Thousands of people have excitedly announced their interest in taking home dozens of French bulldogs in Denver on Saturday, but a local animal law group warns that it will try to stop some of the adoptions. In response, the city is reducing by half the number of dogs up for adoption.
The Animal Law Center, a law firm, claims that some of the petite dogs did not belong to Marleen Puzak, even though they were taken from allegedly cruel conditions in her house.
“We will be challenging Denver for adopting dogs that did not belong to the woman who relinquished them,” the Englewood-based firm announced on Facebook. “Our owners are very committed to getting their dogs back.”
The city originally announced that 24 of the Frenchies would be up for adoption this weekend. The city has since agreed to remove about a dozen dogs from the adoption event, according to Jay Swearingen, an attorney who is challenging the adoptions.
A city spokesperson confirmed that some animals were being held back from the event, but could not immediately give a number.
The Animal Law Center earlier said that it would file a federal lawsuit and an injunction to stop some of the adoptions. “If you adopt these dogs, they will be subject to federal litigation. You will be in the mix,” the firm warned
However, that lawsuit is now “on hold,” and Denver is keeping the contested dogs out of the adoption event, Swearingen said late on Friday afternoon.
In other words, the dogs that are up for adoption on Saturday should be free-and-clear, unless someone else raises a challenge.
“Due to this ongoing investigation, dogs that have potentially unresolved ownership will not be made available at the adoption event,” city spokesperson Kerra Jones wrote in an email.
In either case, it appears that the odds of adopting one of the hyper-popular dogs at this weekend’s event have gotten even lower.
A Denver police officer found 35 living dogs and a dozen frozen canine cadavers in a search of Marleen Puzak’s home in Denver last month, most of them Frenchies, according to court records.
The home’s odor was detectable from eight feet outside the door, the officer said in a sworn document, and the city says many of the dogs were suffering from serious infections.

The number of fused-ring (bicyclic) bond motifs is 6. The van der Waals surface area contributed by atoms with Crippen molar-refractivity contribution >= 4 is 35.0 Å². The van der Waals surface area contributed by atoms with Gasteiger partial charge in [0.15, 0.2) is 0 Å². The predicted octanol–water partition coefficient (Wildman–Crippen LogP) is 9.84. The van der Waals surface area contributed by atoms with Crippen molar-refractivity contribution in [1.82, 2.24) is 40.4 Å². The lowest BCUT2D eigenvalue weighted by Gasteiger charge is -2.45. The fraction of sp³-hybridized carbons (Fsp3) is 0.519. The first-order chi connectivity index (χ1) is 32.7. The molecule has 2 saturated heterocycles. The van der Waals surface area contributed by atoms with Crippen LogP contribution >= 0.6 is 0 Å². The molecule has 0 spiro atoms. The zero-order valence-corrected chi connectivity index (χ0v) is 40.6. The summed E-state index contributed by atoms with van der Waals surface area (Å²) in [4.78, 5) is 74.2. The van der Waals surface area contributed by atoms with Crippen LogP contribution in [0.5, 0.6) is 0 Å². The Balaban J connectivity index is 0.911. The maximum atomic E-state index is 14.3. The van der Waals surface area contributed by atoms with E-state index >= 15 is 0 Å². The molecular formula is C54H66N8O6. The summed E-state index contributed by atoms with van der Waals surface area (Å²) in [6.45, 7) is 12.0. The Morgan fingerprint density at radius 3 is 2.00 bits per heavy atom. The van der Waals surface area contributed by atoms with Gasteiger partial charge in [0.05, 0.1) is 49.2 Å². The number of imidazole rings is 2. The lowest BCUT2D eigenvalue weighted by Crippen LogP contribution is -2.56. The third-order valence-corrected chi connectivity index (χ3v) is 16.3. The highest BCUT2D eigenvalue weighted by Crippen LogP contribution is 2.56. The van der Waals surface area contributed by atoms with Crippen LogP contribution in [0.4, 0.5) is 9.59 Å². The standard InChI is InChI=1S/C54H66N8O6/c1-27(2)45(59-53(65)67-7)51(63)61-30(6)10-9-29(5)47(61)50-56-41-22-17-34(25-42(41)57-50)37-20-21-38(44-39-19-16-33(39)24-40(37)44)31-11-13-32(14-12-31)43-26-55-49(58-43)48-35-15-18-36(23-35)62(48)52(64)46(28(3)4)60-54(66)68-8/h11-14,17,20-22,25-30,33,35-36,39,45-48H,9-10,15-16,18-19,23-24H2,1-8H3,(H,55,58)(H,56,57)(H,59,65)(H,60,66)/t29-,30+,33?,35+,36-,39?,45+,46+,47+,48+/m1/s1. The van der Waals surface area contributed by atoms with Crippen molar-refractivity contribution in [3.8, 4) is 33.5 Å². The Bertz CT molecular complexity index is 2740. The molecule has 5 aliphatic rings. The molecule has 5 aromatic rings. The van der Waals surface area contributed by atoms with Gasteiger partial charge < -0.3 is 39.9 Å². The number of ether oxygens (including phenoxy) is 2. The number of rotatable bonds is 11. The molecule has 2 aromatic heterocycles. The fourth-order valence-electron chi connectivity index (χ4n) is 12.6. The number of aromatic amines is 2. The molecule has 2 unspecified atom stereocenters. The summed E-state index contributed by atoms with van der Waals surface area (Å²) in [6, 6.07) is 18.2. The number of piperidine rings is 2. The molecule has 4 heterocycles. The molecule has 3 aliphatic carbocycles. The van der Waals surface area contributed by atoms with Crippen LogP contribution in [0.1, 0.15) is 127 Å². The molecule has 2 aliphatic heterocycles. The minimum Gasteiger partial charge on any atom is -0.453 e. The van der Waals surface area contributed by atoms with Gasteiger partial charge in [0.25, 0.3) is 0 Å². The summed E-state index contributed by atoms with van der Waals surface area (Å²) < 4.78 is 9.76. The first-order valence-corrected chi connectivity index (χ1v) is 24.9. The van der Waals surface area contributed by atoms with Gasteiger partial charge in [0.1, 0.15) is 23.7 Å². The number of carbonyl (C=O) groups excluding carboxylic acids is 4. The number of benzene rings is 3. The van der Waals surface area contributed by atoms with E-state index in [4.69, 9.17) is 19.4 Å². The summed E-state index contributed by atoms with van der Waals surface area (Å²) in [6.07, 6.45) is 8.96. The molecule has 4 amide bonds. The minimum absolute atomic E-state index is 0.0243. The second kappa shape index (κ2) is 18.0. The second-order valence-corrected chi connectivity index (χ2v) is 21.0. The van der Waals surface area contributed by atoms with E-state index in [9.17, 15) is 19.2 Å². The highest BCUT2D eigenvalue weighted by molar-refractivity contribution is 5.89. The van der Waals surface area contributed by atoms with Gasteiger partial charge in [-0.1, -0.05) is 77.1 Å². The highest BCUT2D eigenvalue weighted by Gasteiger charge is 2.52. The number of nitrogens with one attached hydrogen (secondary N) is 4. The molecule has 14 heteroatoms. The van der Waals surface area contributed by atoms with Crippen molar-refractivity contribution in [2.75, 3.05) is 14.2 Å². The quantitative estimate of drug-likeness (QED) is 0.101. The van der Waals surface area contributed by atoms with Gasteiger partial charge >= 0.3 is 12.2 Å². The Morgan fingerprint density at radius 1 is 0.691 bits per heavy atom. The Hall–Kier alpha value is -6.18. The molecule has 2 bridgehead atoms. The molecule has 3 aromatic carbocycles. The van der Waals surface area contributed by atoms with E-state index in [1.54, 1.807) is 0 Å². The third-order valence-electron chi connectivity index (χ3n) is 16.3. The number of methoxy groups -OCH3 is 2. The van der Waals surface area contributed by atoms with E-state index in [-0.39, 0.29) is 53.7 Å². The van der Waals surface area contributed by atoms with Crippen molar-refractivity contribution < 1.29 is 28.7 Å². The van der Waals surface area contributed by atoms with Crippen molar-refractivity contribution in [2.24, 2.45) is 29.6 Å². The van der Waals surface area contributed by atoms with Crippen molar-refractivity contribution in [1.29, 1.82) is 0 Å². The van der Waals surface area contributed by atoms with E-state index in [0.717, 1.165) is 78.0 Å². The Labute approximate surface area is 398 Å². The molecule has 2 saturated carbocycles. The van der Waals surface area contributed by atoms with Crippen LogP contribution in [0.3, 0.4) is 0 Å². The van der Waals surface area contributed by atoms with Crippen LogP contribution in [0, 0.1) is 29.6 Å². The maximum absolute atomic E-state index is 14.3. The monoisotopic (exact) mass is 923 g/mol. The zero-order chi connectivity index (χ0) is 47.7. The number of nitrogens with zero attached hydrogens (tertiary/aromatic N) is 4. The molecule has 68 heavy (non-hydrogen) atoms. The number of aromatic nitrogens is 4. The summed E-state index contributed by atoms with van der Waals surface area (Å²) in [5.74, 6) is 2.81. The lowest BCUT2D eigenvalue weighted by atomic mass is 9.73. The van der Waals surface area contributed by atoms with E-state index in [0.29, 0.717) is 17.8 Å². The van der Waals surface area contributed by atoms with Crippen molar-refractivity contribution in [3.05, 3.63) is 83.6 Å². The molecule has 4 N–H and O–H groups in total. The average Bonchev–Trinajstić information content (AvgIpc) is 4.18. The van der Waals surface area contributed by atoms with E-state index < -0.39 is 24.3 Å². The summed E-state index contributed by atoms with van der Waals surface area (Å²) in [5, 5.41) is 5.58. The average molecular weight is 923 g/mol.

Many of the dogs actually belonged to enthusiasts who had temporarily sent them to Puzak to prepare them for breeding or for dog shows, according to Swearingen.
“Puzak was a major show handler and also did breeding with French bulldogs. It would be quite common in the dog show world for people to send their dogs to a handler to be prepared for shows,” the attorney said, citing another case where a handler had 85 dogs.
“That would be a fairly normal thing in the dog world.”
He’s representing four women who collectively claim ownership to 11 or 12 of the seized dogs, Swearingen said.
“The fact that Denver animal control checked the dogs and thought they were in danger, and took the dogs, is not an issue that we’re contesting,” he said. “What we’re contesting that they’re not knowing who these dogs are actually belonging too.”
The Animal Law Center has won some notable earlier victories. In 2015, the firm won a financial settlement for a client in the police shooting of a German shepherd in Erie.
One challenge, he noted, is that the little dogs all look quite similar, and only some have microchip identifiers.
“They tend to all look alike. We’re trying to get more input,” he said. “There might be a little light spot on one ear.”
You can still adopt one.
The remaining French bulldogs will be available for adoption at a requested fee of $400 beginning at 11 a.m. on Saturday at the Denver Animal Shelter.